The Washington Times
Does politics still have a slow season? If so, the Fourth of July weekend marks its official beginning. According to conventional wisdom, even in an election year, summer is no time to try to drive a political message. People aren’t interested. But does that old conventional wisdom adequately take into account the intensity of feeling this year? That’s the proposition we are likely to test this summer.
In the usual reckoning, campaigning is mainly a post-Labor Day phenomenon. This is not to say that candidates usually just disappear for the summer. But the perception is that people are too preoccupied with barbecues, family vacations, the Olympics, golf and other seasonal rituals to pay heed to the national political scene.
People simply tune out politics for a while, knowing they will have ample opportunity to pick it up later – in fact, especially in a presidential election year, that the political world will be inserting itself into their consciousness by main strength come the fall, in the form of a ceaseless barrage of political advertising and news from the campaign trail. The result isn’t so much that people reset their dials for each candidate to zero over the summer, but rather that the impression people had going into the summer season essentially gets frozen in place. Approval ratings and such may drift a bit over the summer and the movement may even show a trend, but the changes are very ephemeral, subject to reversal once people begin to pay serious attention again.
President Bush has seen his approval ratings decline each of the three summers he has been in office, and it looks like such a trend may be shaping up in 2004 as well. In 2001, Mr. Bush had passed his big tax cut, and the question on everyone’s mind was what exactly he had planned for the rest of his term. As of August, the answer was not obvious. With September 11 came a broad reorientation of priorities and a huge jump in his support. But it would be wrong to assume that the administration was saved from drift and eventual torpor only by the war on terror. The essential fact about that summer was that administration gurus made no real attempt to drive a news agenda. But they certainly had every intention of starting to try to drive it in the fall.
By August 2002, Mr. Bush was once again drifting downward, this time as a result of the increasingly vocal opposition to the possibility of war with Iraq. Here, it seemed that the White House was leaving the field to its opponents, letting them fire away without answering. But come the fall, Mr. Bush stepped out with a major push for support at the United Nations and from Congress, scoring political victories in both venues and reversing his slide.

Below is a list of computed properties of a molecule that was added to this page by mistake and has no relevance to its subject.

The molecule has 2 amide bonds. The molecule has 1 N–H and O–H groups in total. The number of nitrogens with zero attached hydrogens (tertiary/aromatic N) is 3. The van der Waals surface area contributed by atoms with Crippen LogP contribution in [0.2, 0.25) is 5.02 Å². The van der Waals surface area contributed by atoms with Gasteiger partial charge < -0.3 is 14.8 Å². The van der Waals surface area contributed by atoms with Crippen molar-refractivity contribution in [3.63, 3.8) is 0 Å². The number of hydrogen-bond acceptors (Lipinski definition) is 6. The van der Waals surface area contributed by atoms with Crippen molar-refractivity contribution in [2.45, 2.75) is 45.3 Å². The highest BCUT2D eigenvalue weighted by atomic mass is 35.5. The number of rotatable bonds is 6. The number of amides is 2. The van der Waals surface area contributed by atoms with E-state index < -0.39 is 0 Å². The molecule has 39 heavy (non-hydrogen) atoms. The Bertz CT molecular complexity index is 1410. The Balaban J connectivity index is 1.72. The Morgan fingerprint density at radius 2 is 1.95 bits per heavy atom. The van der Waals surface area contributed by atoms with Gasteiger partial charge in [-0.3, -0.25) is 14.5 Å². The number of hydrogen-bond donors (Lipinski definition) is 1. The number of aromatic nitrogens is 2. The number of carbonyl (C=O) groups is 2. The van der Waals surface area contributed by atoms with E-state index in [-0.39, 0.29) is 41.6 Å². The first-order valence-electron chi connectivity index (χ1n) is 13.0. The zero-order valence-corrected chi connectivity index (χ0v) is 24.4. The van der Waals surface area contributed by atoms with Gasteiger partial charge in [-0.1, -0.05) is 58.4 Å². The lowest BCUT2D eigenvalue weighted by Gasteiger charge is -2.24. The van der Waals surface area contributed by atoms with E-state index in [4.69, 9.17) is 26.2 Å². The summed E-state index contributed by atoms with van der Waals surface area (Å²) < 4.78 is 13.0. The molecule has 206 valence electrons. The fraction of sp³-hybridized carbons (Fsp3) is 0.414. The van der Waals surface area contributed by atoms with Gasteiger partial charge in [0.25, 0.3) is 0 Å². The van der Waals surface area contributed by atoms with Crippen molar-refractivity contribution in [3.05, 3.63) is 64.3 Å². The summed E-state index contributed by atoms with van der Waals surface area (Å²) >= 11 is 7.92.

The summer of 2003 was marked by the gradually dawning awareness that the aftermath of the war in Iraq was by no means going to be as easy as some in the administration hoped, nor was swift justification for the war in terms of the discovery of large caches of chemical and biological weapons going to be forthcoming. Once again, in the fall, Mr. Bush stepped up – but this time less adroitly than on previous occasions. He effectively reaffirmed the U.S. commitment to rebuilding Iraq, but he made the political mistake of announcing, in person on national television, the $87 billion price tag.
No doubt, the figure was meant to convey how seriously committed the administration was. In fact, it reminded Americans of how little they like to spend money abroad. It made a huge impression; $87 billion is a figure pollsters say an extraordinarily high percentage of Americans spontaneously recall, and not with pleasure. It’s doubtful, given the mounting insurrection, that Mr. Bush would have avoided a downdraft over the past year. But he failed to undo the summer doldrums with a strong fall re-emergence. That’s not to say, however, that the summer impressions were more firmly formed than usual, only that the effort to dispel them failed.
What about this year? Well, we have the Democratic convention in the middle of summer and the usually exciting moment of the announcement of the vice presidential nominee. We also have what everyone agrees is an unusually fired-up Democratic electoral base. Does that mean this summer will be different?
Could be, but I doubt it. The fact is that there are just about the same number of newspaper and magazine pages and cable news minutes to fill over the summer, whether anyone other than political junkies is paying attention or not. Those who are will be operating in an echo chamber, where the voices they hear will be the unrepresentative impressions of their fellow political junkies. The result, in this year as in previous years, is likely to be an overvaluing of the significance of the summer movement.
Of course, I will be following the polls with as much interest as anyone. But I’m still betting that the real action won’t be coming until fall.